Mexican takeaway plans refused for Silksworth area of Sunderland over health and obesity fears

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Hot food takeaway rejected by council over public health and obesity fears

Plans for a Mexican hot food takeaway in a Sunderland neighbourhood have been refused by council development bosses over public health and obesity fears.

Sunderland City Council’s planning department has rejected an application for a business unit at Tunstall Village Road in the city’s Silksworth ward.

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The address is part of a terrace of business units near Silksworth Youth and Community Centre, and was formerly used as a dog grooming salon.

Tunstall Village Road, Sunderland. Picture: Google Maps.Tunstall Village Road, Sunderland. Picture: Google Maps.
Tunstall Village Road, Sunderland. Picture: Google Maps.

Those behind the development said it would not aim to “sell takeaway food to children under sixteen years of age” and that “all staff will have training with clear instruction and signage regarding this”.

A temporary period of two years was also requested for the hot food takeaway use, with opening times of 5pm until 11.30pm, Monday to Sunday.

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During a council consultation exercise on the plan, Silksworth ward councillor Patricia Smith objected and raised concerns about the number of hot food takeaways in the area.

After considering the planning application and assessing it against planning policies, Sunderland City Council’s planning department refused it on November 17, 2023.

This was because the hot food takeaway use clashed with a council policy which aims to “resist development” in locations where the “prevalence of childhood obesity” exceeds certain limits.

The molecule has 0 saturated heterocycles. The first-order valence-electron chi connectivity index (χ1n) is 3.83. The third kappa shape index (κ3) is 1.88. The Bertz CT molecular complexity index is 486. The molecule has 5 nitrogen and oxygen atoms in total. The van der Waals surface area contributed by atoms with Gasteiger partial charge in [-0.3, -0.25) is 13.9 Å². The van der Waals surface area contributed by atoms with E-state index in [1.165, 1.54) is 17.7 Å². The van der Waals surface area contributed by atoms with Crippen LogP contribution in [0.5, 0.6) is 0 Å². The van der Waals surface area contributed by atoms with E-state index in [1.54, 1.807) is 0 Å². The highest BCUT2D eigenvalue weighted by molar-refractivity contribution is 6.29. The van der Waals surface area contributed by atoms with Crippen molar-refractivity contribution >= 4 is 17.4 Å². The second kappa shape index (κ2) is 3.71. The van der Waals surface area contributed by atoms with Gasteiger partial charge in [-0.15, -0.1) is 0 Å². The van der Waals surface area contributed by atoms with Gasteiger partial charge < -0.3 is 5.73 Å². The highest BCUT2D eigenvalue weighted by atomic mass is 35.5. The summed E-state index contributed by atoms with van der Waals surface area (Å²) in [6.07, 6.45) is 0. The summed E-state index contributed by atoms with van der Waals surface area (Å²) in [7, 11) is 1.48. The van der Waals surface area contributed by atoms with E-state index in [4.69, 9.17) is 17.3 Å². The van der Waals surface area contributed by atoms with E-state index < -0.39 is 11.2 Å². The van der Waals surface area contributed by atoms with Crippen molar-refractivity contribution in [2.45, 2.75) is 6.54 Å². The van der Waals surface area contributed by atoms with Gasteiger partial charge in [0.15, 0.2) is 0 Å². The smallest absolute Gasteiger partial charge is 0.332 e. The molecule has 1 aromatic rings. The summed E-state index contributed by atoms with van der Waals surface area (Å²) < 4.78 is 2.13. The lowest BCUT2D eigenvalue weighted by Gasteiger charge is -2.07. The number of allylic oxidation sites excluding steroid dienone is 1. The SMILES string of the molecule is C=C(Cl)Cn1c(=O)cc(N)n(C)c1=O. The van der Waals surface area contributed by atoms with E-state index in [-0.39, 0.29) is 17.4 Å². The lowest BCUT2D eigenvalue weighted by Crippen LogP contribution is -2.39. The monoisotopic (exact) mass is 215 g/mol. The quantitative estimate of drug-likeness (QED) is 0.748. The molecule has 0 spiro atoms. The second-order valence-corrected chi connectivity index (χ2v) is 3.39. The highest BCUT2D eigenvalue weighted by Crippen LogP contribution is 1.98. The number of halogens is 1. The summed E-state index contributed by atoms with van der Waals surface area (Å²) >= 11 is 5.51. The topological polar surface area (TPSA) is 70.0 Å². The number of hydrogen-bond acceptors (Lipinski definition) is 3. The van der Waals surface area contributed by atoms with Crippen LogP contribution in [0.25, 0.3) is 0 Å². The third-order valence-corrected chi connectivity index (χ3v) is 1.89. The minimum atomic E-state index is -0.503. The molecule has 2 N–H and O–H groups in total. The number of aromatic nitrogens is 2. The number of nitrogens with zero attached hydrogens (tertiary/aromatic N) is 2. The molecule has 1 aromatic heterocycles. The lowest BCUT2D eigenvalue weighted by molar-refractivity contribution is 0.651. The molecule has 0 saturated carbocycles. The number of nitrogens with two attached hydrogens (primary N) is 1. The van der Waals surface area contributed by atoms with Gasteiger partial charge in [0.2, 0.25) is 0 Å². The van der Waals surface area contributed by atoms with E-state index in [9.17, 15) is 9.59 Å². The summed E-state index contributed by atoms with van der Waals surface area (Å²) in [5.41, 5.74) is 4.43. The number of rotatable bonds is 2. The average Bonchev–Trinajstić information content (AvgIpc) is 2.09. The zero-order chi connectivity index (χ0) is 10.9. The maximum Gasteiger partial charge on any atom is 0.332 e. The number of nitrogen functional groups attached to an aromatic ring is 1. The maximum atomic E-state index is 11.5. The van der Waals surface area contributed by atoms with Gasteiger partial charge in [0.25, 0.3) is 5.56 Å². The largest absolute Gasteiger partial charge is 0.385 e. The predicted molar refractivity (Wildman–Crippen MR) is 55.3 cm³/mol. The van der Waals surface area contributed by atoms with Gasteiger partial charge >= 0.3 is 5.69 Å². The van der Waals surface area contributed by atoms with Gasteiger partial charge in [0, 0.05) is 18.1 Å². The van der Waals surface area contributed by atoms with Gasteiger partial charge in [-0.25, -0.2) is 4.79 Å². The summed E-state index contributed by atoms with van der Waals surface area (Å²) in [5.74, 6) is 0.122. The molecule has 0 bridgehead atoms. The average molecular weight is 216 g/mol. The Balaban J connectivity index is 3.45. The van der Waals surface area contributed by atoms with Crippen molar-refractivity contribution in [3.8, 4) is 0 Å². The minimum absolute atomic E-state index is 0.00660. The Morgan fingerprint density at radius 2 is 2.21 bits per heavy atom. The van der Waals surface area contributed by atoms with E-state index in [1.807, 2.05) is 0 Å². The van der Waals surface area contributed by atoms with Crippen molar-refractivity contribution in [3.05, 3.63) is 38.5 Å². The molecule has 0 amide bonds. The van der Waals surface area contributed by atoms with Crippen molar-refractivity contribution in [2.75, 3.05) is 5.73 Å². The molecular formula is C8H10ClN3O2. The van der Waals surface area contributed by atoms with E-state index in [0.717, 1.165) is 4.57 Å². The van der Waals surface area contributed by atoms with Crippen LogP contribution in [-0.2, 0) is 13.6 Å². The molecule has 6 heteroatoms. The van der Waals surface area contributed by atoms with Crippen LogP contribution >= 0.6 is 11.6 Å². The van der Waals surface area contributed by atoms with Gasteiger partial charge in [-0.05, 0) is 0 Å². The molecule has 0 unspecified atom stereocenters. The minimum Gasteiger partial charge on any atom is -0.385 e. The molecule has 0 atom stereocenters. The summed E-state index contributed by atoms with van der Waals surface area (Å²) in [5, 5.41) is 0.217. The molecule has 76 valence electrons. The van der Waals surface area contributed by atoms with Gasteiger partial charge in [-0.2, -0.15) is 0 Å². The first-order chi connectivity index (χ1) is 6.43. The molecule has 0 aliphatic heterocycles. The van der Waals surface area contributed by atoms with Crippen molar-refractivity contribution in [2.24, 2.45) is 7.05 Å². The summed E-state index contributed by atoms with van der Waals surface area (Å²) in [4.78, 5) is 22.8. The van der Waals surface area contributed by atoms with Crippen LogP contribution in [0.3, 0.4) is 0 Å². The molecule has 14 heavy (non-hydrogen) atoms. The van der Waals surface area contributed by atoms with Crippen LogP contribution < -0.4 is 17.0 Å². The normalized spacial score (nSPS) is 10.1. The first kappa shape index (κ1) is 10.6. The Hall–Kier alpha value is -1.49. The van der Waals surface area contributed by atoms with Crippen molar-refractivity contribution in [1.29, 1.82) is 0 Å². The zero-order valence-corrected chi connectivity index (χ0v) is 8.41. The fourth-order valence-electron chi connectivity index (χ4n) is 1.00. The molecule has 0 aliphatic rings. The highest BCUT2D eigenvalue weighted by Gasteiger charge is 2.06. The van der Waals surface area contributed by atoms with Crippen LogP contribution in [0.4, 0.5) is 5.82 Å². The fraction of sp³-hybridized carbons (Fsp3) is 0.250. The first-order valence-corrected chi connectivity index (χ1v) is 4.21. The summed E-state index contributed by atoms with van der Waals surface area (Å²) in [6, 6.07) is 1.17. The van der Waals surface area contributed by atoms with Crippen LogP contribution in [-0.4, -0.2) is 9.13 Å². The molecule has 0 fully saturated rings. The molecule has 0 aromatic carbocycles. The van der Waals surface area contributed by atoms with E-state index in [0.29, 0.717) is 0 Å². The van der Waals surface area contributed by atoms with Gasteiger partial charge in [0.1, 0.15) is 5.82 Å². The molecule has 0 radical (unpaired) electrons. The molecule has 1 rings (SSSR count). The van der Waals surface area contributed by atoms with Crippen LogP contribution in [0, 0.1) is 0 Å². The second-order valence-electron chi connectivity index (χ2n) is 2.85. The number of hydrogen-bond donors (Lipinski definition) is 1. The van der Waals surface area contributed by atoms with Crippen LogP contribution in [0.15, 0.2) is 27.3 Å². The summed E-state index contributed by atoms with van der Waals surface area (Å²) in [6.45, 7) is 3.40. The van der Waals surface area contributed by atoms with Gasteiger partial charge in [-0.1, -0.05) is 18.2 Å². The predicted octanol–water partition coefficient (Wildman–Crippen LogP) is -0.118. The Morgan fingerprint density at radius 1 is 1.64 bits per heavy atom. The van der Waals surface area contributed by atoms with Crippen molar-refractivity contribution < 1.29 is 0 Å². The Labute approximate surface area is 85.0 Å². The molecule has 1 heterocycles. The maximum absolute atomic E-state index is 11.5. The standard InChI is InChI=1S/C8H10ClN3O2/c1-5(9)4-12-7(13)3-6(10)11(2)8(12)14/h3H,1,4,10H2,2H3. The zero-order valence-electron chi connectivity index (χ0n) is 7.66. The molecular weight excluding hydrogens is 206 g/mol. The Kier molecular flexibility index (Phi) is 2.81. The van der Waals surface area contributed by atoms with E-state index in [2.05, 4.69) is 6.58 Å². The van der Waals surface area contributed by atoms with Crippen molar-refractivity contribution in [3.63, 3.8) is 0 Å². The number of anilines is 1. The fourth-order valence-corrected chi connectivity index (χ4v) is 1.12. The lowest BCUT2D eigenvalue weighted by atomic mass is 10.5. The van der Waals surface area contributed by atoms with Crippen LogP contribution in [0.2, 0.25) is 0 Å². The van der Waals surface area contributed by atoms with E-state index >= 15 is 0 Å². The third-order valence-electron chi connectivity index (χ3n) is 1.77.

The limits are linked to data from the National Child Measurement Programme and new hot food takeaways on Wearside can be refused in areas where childhood obesity is more than 21 per cent for year 6 pupils or more than 10 per cent for reception pupils.

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Childhood obesity data from the Silksworth ward, outlined in a council decision report, was recorded as 25.7 per cent for year six pupils and 15.6 per cent for reception.

As a result, council planners concluded that the hot food takeaway plan would “not support or improve the health and wellbeing of local communities”.

It was noted that given the conflict with the council’s hot food takeaway policy, “even a temporary use would be harmful to local health for the period of time the takeaway would operate”.

The council decision report added: “The applicant has stated, within a letter received, that all staff will be trained not to sell to children under 16 and there will also be clear signage to this effect.

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“They have referenced [council] policy VC4 in this letter and it is presumed they are suggesting this limitation to mitigate potential health issues relating specifically to children.

“The council would question the enforceability of such an arrangement, but in any case, policy VC4 sets out that there is a concern with the impact of hot food takeaways on the health of all the city’s residents and the childhood obesity figures within wards are merely an indicator of this.

“Additionally, there would be nothing to prevent takeaway food being purchased from the premises by adults for the consumption of children”.

The applicant has the right to challenge the council’s refusal decision by lodging an appeal with the Secretary of State.

For more information on the plans and council refusal decision, visit Sunderland City Council’s planning portal website and search reference: 23/01954/FUL